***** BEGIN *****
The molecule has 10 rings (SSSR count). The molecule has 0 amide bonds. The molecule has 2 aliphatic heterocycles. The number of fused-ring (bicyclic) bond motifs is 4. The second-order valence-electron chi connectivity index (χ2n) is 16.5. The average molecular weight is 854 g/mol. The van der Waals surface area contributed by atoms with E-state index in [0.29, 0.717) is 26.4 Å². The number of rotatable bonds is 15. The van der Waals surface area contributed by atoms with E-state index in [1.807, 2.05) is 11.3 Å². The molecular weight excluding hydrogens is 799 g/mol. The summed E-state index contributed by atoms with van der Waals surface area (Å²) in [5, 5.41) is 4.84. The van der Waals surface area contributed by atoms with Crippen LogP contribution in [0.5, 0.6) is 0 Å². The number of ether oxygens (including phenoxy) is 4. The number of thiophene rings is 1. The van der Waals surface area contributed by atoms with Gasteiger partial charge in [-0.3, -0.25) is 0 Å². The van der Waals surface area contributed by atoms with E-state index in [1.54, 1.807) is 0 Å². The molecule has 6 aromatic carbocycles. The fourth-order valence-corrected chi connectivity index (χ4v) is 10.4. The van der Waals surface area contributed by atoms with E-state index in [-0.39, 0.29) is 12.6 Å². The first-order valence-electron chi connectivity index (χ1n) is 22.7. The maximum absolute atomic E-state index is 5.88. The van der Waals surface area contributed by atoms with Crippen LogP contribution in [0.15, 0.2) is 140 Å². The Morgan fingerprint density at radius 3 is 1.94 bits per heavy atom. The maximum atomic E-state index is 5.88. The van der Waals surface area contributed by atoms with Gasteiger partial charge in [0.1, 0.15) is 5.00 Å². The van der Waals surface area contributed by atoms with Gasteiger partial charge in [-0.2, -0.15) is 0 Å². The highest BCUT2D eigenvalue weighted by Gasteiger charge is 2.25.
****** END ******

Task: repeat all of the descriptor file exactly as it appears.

The molecule has 10 rings (SSSR count). The molecule has 0 amide bonds. The molecule has 2 aliphatic heterocycles. The number of fused-ring (bicyclic) bond motifs is 4. The second-order valence-electron chi connectivity index (χ2n) is 16.5. The average molecular weight is 854 g/mol. The van der Waals surface area contributed by atoms with E-state index in [0.29, 0.717) is 26.4 Å². The number of rotatable bonds is 15. The van der Waals surface area contributed by atoms with E-state index in [1.807, 2.05) is 11.3 Å². The molecular weight excluding hydrogens is 799 g/mol. The summed E-state index contributed by atoms with van der Waals surface area (Å²) in [5, 5.41) is 4.84. The van der Waals surface area contributed by atoms with Crippen LogP contribution in [0.5, 0.6) is 0 Å². The number of ether oxygens (including phenoxy) is 4. The number of thiophene rings is 1. The van der Waals surface area contributed by atoms with Gasteiger partial charge in [-0.3, -0.25) is 0 Å². The van der Waals surface area contributed by atoms with E-state index in [1.54, 1.807) is 0 Å². The molecule has 6 aromatic carbocycles. The fourth-order valence-corrected chi connectivity index (χ4v) is 10.4. The van der Waals surface area contributed by atoms with E-state index in [-0.39, 0.29) is 12.6 Å². The first-order valence-electron chi connectivity index (χ1n) is 22.7. The maximum absolute atomic E-state index is 5.88. The van der Waals surface area contributed by atoms with Crippen LogP contribution in [0.15, 0.2) is 140 Å². The Morgan fingerprint density at radius 3 is 1.94 bits per heavy atom. The maximum atomic E-state index is 5.88. The van der Waals surface area contributed by atoms with Gasteiger partial charge in [0.1, 0.15) is 5.00 Å². The van der Waals surface area contributed by atoms with Gasteiger partial charge in [-0.2, -0.15) is 0 Å². The highest BCUT2D eigenvalue weighted by Gasteiger charge is 2.25.